I-nodes – These are isolated links, which are links on a page that aren’t part of a link group, and which may be only loosely related to each other, by virtue of something like their appearing together within the same paragraph of text. Every link that appears on a page that isn’t classified as s-nodes or c-nodes might be seen as a single collection of links and given an i-node classification. Each link on a page might be considered an individual i-node, or they might be grouped together by page as an i-node.
If you were to look at a number of pages on different web sites, you might not find it too hard to do this kind of classification for the links on those pages.
Why Classify Links?
There are a number of reasons for the classification of links on a site. The paper on Block-Level Link Analysis mentioned above tells us that links in different blocks might be given different weights for ranking purposes. Understanding the linking structure of a site can also help when different parts of a site might also be displayed on a hand held device with a smaller screen. But there are also other potential benefits that are described in the patent filing:
1) Links to other pages that might be related to a page shown may be more easily uncovered. This patent doesn’t mention the use of quicklinks, but it does tell us that it might present information about pages that are related and make it easier to navigate to those pages on a site. These might be used with a personalization approach to uncover pages that might interest a specific visitor, or be based upon an approach that increases a visitor’s abilility to navigate to pages that might not be directly linked to pages offered by search results.
2) Internal linking information collected by the search engine might be offered to the site owners to allow them to optimize their use of links, and to see statistics about visits between pages of a site.
3) The linking information might be useful in the automatic tagging of web pages on a site.
For example, a page about Cars might include category pages about specific brands of cars, then sub categories about specific models, and then specific product pages about car parts. Understanding the linking structure of a site can mean that the higher level link text of parent pages might be used to help tag the lower level pages. So if a category page is pointed to with the anchor text “Ford” and it has a sub-category linked to with the anchor text “mustang parts,” which points to a page about a specific product page for brake pads, the brake pad page might be automatically tagged with the terms “ford,” and “mustang parts.”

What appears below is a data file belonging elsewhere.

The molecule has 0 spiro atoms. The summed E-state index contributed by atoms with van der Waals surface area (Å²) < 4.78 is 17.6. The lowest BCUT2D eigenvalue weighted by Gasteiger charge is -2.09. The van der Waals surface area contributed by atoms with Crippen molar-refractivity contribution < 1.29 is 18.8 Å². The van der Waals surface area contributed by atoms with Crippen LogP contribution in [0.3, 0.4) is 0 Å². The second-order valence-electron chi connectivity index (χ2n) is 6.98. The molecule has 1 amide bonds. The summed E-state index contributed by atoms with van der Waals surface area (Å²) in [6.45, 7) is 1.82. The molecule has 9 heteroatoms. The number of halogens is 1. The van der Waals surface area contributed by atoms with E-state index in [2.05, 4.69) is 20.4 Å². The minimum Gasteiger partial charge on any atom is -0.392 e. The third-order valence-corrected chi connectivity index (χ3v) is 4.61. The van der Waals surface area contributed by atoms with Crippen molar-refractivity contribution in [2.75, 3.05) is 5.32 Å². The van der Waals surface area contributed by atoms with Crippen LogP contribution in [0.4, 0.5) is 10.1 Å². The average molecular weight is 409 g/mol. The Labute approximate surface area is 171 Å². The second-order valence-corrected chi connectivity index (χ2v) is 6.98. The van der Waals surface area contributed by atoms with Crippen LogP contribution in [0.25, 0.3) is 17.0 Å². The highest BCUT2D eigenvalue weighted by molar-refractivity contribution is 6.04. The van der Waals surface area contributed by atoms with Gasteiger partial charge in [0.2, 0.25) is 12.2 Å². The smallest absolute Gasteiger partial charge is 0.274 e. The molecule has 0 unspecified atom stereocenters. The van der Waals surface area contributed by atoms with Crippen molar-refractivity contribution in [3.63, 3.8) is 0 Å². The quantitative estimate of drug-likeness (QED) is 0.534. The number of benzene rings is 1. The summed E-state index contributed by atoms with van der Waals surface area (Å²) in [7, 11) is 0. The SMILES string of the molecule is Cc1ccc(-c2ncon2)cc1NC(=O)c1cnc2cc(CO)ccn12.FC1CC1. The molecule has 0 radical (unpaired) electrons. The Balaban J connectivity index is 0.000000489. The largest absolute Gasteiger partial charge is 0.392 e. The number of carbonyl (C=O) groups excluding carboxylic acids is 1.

4) Like the automatic tagging above, internal links and anchor text between pages might also be used to create a concept hierarchy for a site, which can then be compared to other sites containing similar concepts.
Using my car part site example, from the previous section on automatic tagging of pages, a hierarchy of concepts might be created about a site offering car parts. That site might be compared to other sites that may use similar terminology and which could even have a similar concept heirarchy. Those sites might then be clustered together by a search engine.
5) Anchor text in links found on a site might be presented to viewers to help them navigate through the pages of a site in a sidebar, or in a kind of sitemap reflecting the linking structure of the site.
The patent application is:
Web Site Structure Analysis
Invented by Natasa Milic-Frayling, Eduarda Mendes Rodrigues, and Shashank Pandit
Assigned to Microsoft
US Patent Application 20080134015
Published June 5, 2008
Filed: December 5, 2006
A graph representation of a web site is generated by identifying blocks of links on web pages. Each block of links is represented by a node in the graph representation and connections between the nodes provide information on the re-use of blocks between pages.
I’ve provided a high level overview of a process described in the patent filing on how a search engine might use a segmentation process to identify link blocks on a site, possibly merge some of those blocks together, and then classify the link blocks that they’ve found. The patent goes into more details on what it might look for in creating those blocks, and merging them together, and then in classifying them.
The patent also provides some possible benefits of segmenting and classifying links into link blocks, but there are likely others that it doesn’t detail, such as if the search engine might give different link-based ranking values to links found in different kinds of link blocks.
The patent also describes how it might include data collected about the links on a site from monitoring the use of those links from visitors to pages, though it doesn’t go into much depth on the processes behind that approach.
The process in this patent filing is from Microsoft, and it’s possible that Microsoft uses a process like this when they index web pages. It’s also possible that the other major search engines may be doing some similar kind of analysis of different links on a site, and classifying them based upon where they appear in the layout of a site, and the function that they provide.
In my last post, on Creating an SEO Inventory, there is a column for “Navigation Location” where you can list the kinds and locations of links to specific pages from other pages on the same web site, such as a logo link or a main navigation link. You may want to think about links to the pages listed from what kind of classification they may fit within, in a framework like the one described in this Microsoft patent filing.